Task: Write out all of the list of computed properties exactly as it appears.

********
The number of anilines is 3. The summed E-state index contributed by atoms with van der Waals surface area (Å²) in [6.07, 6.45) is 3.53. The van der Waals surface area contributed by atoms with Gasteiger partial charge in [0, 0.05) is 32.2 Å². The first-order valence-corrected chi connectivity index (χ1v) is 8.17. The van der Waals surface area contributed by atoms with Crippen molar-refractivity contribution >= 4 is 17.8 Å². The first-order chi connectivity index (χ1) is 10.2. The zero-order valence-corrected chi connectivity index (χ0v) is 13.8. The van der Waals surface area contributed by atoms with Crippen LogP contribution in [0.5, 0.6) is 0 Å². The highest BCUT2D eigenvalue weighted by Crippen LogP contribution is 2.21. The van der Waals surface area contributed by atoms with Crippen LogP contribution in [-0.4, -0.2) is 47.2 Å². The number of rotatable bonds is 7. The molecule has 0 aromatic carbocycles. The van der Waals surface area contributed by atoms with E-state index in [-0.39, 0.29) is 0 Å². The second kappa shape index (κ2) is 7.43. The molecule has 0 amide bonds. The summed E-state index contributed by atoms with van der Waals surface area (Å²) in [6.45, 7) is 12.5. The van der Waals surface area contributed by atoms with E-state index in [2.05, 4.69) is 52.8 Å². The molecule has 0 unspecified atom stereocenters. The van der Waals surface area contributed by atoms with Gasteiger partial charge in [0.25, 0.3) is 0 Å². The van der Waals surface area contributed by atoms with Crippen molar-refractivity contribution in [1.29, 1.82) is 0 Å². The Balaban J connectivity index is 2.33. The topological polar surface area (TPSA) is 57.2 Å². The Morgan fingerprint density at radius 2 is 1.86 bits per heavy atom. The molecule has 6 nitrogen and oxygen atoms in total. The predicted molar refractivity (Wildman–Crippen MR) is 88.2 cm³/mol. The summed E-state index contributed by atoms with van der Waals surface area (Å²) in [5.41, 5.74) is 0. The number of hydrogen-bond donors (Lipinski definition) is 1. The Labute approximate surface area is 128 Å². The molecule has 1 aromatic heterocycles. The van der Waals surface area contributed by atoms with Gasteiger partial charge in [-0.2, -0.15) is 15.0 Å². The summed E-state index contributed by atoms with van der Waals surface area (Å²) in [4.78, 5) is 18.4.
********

The number of anilines is 3. The summed E-state index contributed by atoms with van der Waals surface area (Å²) in [6.07, 6.45) is 3.53. The van der Waals surface area contributed by atoms with Gasteiger partial charge in [0, 0.05) is 32.2 Å². The first-order valence-corrected chi connectivity index (χ1v) is 8.17. The van der Waals surface area contributed by atoms with Crippen molar-refractivity contribution >= 4 is 17.8 Å². The first-order chi connectivity index (χ1) is 10.2. The zero-order valence-corrected chi connectivity index (χ0v) is 13.8. The van der Waals surface area contributed by atoms with Crippen LogP contribution in [0.5, 0.6) is 0 Å². The highest BCUT2D eigenvalue weighted by Crippen LogP contribution is 2.21. The van der Waals surface area contributed by atoms with Crippen LogP contribution in [-0.4, -0.2) is 47.2 Å². The number of rotatable bonds is 7. The molecule has 0 aromatic carbocycles. The van der Waals surface area contributed by atoms with E-state index in [-0.39, 0.29) is 0 Å². The second kappa shape index (κ2) is 7.43. The molecule has 0 amide bonds. The summed E-state index contributed by atoms with van der Waals surface area (Å²) in [6.45, 7) is 12.5. The van der Waals surface area contributed by atoms with E-state index in [2.05, 4.69) is 52.8 Å². The molecule has 0 unspecified atom stereocenters. The van der Waals surface area contributed by atoms with Gasteiger partial charge in [0.25, 0.3) is 0 Å². The van der Waals surface area contributed by atoms with Crippen molar-refractivity contribution in [1.29, 1.82) is 0 Å². The Balaban J connectivity index is 2.33. The topological polar surface area (TPSA) is 57.2 Å². The Morgan fingerprint density at radius 2 is 1.86 bits per heavy atom. The molecule has 6 nitrogen and oxygen atoms in total. The predicted molar refractivity (Wildman–Crippen MR) is 88.2 cm³/mol. The summed E-state index contributed by atoms with van der Waals surface area (Å²) in [5.41, 5.74) is 0. The number of hydrogen-bond donors (Lipinski definition) is 1. The Labute approximate surface area is 128 Å². The molecule has 1 aromatic heterocycles. The van der Waals surface area contributed by atoms with Gasteiger partial charge in [-0.2, -0.15) is 15.0 Å². The summed E-state index contributed by atoms with van der Waals surface area (Å²) in [4.78, 5) is 18.4.